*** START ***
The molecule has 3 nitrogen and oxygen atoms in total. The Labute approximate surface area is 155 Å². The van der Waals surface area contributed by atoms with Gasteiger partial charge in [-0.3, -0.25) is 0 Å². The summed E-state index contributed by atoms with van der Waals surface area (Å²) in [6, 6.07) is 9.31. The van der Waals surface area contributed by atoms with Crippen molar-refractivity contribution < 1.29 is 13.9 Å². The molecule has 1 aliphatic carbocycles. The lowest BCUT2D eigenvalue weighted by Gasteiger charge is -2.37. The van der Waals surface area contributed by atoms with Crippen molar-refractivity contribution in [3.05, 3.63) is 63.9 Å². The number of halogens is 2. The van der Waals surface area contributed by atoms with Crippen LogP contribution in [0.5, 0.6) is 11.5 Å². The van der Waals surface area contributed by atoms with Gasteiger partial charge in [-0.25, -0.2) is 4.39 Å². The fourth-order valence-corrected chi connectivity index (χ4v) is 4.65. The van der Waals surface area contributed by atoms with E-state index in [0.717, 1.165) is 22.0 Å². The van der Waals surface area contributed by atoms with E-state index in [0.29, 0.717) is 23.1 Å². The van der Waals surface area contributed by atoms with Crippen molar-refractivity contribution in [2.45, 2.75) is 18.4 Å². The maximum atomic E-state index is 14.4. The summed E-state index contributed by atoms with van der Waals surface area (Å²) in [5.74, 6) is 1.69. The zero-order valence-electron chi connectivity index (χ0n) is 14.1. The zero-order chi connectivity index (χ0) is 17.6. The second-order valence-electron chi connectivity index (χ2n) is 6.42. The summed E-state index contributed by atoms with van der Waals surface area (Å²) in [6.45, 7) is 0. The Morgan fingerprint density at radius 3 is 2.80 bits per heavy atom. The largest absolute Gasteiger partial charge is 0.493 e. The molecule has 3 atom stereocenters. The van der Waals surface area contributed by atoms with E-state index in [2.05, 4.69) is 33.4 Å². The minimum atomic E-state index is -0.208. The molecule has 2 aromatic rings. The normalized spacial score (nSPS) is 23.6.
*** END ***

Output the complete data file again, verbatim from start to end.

The molecule has 3 nitrogen and oxygen atoms in total. The Labute approximate surface area is 155 Å². The van der Waals surface area contributed by atoms with Gasteiger partial charge in [-0.3, -0.25) is 0 Å². The summed E-state index contributed by atoms with van der Waals surface area (Å²) in [6, 6.07) is 9.31. The van der Waals surface area contributed by atoms with Crippen molar-refractivity contribution < 1.29 is 13.9 Å². The molecule has 1 aliphatic carbocycles. The lowest BCUT2D eigenvalue weighted by Gasteiger charge is -2.37. The van der Waals surface area contributed by atoms with Crippen molar-refractivity contribution in [3.05, 3.63) is 63.9 Å². The number of halogens is 2. The van der Waals surface area contributed by atoms with Crippen LogP contribution in [0.5, 0.6) is 11.5 Å². The van der Waals surface area contributed by atoms with Gasteiger partial charge in [-0.25, -0.2) is 4.39 Å². The fourth-order valence-corrected chi connectivity index (χ4v) is 4.65. The van der Waals surface area contributed by atoms with E-state index in [0.717, 1.165) is 22.0 Å². The van der Waals surface area contributed by atoms with E-state index in [0.29, 0.717) is 23.1 Å². The van der Waals surface area contributed by atoms with Crippen molar-refractivity contribution in [2.45, 2.75) is 18.4 Å². The maximum atomic E-state index is 14.4. The summed E-state index contributed by atoms with van der Waals surface area (Å²) in [5.74, 6) is 1.69. The zero-order valence-electron chi connectivity index (χ0n) is 14.1. The zero-order chi connectivity index (χ0) is 17.6. The second-order valence-electron chi connectivity index (χ2n) is 6.42. The summed E-state index contributed by atoms with van der Waals surface area (Å²) in [6.45, 7) is 0. The Morgan fingerprint density at radius 3 is 2.80 bits per heavy atom. The largest absolute Gasteiger partial charge is 0.493 e. The molecule has 3 atom stereocenters. The van der Waals surface area contributed by atoms with E-state index in [2.05, 4.69) is 33.4 Å². The minimum atomic E-state index is -0.208. The molecule has 2 aromatic rings. The normalized spacial score (nSPS) is 23.6.